Cross Man: A Palm Sunday Homily

We have a lot of incredible kids here at Grace, and Charlotte Schoening is one of them. She goes by Lottie sometimes, and every time I see her she waves at me and runs over for a quick hug.
A couple weeks ago, on Wednesday night at dinner, she came up to me twice to say goodbye. I couldn’t understand her the first time over the other voices as she said something, but when she came up a second time, Jimmy and Kell Owen heard what she called me.
I looked at them, as they both made that look with their faces that only comes when adults are in the presence of amazing children doing amazing things.
“She called you Cross Man,” they told me.
I looked at Lottie as she waved at me and heard her: “Bye, Cross Man!”
“Bye, Lottie. Have a good night’s sleep!” I told her.

Cross Man.
The image has stuck with me these past few weeks as I looked over into Holy Week.

Let the same mind be in you that was in Christ Jesus,
who, though he was in the form of God,
did not regard equality with God
as something to be exploited,
but emptied himself,
taking the form of a slave,
being born in human likeness.
And being found in human form,
He humbled himself
and became obedient to the point of death—
even death on a cross.

This pivotal text from the Letter to the Philippians holds the key to understanding the fullness of what it means to practice Christianity.

When we look around us at the wider Christian family, we see some who hold out an image that is focused on success and prosperity, on gaining influence and even on weaving themselves into positions of political power.

This is not what Jesus was about.
Jesus was about emptying himself. And, he knew that, in emptying himself, he would unleash a force of love that would permeate all existence.

We think back to what we have soaked up during this Lenten season, and we remember Jesus’s temptation in the wilderness.

You’ll remember that Satan tempted Jesus with three distinct things:
– Turn this stone into bread
– Throw yourself down and have the angels rescue you
– Bow down, worship me, and gain political power and prestige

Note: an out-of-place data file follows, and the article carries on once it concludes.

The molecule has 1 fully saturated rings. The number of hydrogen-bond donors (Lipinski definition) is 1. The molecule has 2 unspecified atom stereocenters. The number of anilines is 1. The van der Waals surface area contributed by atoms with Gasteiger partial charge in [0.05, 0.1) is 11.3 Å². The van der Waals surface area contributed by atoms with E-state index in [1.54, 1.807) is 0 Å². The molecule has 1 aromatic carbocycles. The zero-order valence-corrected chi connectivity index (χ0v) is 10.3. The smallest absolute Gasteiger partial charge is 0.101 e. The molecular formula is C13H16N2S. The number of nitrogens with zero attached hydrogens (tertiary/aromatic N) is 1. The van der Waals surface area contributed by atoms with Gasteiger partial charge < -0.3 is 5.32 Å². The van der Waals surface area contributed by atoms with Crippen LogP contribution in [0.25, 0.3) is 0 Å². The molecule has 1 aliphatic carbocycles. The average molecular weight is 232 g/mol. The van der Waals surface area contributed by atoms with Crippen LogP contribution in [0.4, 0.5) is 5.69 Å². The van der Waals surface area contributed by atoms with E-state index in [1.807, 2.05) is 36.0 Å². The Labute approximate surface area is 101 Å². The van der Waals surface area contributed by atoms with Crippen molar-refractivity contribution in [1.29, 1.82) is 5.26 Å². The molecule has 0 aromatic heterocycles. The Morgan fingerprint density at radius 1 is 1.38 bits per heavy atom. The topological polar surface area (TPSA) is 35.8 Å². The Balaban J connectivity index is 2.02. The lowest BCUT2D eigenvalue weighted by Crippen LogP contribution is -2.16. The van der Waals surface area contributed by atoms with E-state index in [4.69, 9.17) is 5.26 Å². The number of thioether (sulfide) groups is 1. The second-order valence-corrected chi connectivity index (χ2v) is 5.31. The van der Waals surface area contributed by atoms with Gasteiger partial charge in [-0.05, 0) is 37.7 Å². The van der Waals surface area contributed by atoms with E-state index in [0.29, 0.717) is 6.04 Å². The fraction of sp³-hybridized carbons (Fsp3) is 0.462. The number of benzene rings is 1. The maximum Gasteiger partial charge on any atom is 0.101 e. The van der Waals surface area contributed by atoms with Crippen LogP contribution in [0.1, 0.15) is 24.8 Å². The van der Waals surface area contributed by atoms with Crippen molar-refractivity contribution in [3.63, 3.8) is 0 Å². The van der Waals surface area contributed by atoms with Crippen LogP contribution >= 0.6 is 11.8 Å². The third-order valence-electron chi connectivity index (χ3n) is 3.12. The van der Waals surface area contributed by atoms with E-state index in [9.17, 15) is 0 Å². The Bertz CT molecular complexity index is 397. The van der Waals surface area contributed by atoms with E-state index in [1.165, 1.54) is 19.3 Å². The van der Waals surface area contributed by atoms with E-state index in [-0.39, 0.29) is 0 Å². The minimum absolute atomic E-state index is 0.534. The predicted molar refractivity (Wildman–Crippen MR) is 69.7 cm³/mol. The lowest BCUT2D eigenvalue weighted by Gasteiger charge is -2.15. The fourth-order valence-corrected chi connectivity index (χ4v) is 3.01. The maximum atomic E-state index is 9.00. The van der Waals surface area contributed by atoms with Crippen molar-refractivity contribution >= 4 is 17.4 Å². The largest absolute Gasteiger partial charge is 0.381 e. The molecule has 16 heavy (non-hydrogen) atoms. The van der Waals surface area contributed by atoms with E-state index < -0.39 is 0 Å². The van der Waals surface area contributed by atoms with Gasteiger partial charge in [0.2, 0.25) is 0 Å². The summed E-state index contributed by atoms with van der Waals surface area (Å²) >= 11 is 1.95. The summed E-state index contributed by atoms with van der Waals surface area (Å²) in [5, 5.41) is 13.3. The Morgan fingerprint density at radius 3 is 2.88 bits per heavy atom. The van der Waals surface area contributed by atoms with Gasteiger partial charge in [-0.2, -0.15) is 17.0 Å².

Thomas Keating, the renowned Christian monk, describes these temptations—which were not restricted to Jesus alone in that encounter but are also core temptations for us in our daily lives. Keating says that these three temptations are for:
– Safety and security
– Affection and esteem
– Power and control

Jesus shows us that true discipleship consists in resisting these temptations.
Being a Christian is not about grasping for power.
It is not about exerting ourselves or our rights over another person’s well-being.
It is not about asserting ourselves and our interests.
It is not about succeeding or having political influence.

It is about emptying ourselves, resisting our urge to control, recognizing the lure of pride and sin that seduces us into thinking that we are the center of the world.

In Jesus, we do indeed worship a Cross Man. The ultimate Cross Man, the One who embodied the path of self-denial, of diminishment, opening the door to reconciliation.

This deeper Christianity feels foreign in the face of the Westernized version we see broadcast in the world around us. For many, it seems that the practice of Christianity has no place in the world. Many no longer seem to be interested in it.
But, as G. K. Chesterton once described, “It is not that Christianity is a failure; it is just that it hasn’t really been tried yet.” Worth thinking about…

As we enter into this Holy Week, we keep our eyes on the Cross, and on Jesus the Cross Man, the one in and through whom God entered into suffering and pain, opening the way to reconciliation and hope. Jesus the Cross Man who, through his own self-denial, love was unleashed on the world.

And, as we keep our eyes focused on Jesus the Cross Man, we realize that we each are called to be Cross People, Cross Men and Women who carry forth this deep truth of our faith: that God enters into the pain and suffering of the world in order to weave us into the fullness of God’s grace and love.

This is the path we are called to walk.
Let’s get going.

 

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